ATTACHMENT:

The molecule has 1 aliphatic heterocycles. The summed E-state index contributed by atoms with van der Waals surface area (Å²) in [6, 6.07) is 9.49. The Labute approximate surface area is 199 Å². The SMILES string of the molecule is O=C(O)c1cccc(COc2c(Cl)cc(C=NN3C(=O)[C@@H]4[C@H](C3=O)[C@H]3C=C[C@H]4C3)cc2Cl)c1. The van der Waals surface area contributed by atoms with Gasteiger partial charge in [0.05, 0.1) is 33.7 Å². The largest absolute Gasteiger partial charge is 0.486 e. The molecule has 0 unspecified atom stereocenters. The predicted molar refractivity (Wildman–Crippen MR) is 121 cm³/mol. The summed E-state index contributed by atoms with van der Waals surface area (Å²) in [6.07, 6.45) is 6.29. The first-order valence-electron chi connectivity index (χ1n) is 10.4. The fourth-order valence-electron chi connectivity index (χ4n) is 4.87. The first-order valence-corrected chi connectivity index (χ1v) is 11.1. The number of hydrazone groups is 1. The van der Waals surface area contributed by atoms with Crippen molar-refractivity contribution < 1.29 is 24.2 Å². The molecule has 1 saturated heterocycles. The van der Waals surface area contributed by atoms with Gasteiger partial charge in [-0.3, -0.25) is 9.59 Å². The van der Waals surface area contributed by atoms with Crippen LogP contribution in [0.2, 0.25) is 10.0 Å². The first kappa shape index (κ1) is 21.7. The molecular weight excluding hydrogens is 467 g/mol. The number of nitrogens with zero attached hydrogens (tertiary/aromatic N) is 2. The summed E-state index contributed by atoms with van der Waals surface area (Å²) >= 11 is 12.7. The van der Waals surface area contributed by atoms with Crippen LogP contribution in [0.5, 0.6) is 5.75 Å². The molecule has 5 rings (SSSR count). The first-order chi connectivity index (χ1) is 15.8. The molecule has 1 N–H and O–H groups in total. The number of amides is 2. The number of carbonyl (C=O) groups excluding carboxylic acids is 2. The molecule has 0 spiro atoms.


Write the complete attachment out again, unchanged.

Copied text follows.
The molecule has 1 aliphatic heterocycles. The summed E-state index contributed by atoms with van der Waals surface area (Å²) in [6, 6.07) is 9.49. The Labute approximate surface area is 199 Å². The SMILES string of the molecule is O=C(O)c1cccc(COc2c(Cl)cc(C=NN3C(=O)[C@@H]4[C@H](C3=O)[C@H]3C=C[C@H]4C3)cc2Cl)c1. The van der Waals surface area contributed by atoms with Gasteiger partial charge in [0.05, 0.1) is 33.7 Å². The largest absolute Gasteiger partial charge is 0.486 e. The molecule has 0 unspecified atom stereocenters. The predicted molar refractivity (Wildman–Crippen MR) is 121 cm³/mol. The summed E-state index contributed by atoms with van der Waals surface area (Å²) in [6.07, 6.45) is 6.29. The first-order valence-electron chi connectivity index (χ1n) is 10.4. The fourth-order valence-electron chi connectivity index (χ4n) is 4.87. The first-order valence-corrected chi connectivity index (χ1v) is 11.1. The number of hydrazone groups is 1. The van der Waals surface area contributed by atoms with Crippen molar-refractivity contribution < 1.29 is 24.2 Å². The molecule has 1 saturated heterocycles. The van der Waals surface area contributed by atoms with Gasteiger partial charge in [-0.3, -0.25) is 9.59 Å². The van der Waals surface area contributed by atoms with Crippen LogP contribution in [0.2, 0.25) is 10.0 Å². The first kappa shape index (κ1) is 21.7. The molecular weight excluding hydrogens is 467 g/mol. The number of nitrogens with zero attached hydrogens (tertiary/aromatic N) is 2. The summed E-state index contributed by atoms with van der Waals surface area (Å²) >= 11 is 12.7. The van der Waals surface area contributed by atoms with Crippen LogP contribution in [0.5, 0.6) is 5.75 Å². The molecule has 5 rings (SSSR count). The first-order chi connectivity index (χ1) is 15.8. The molecule has 1 N–H and O–H groups in total. The number of amides is 2. The number of carbonyl (C=O) groups excluding carboxylic acids is 2. The molecule has 0 spiro atoms.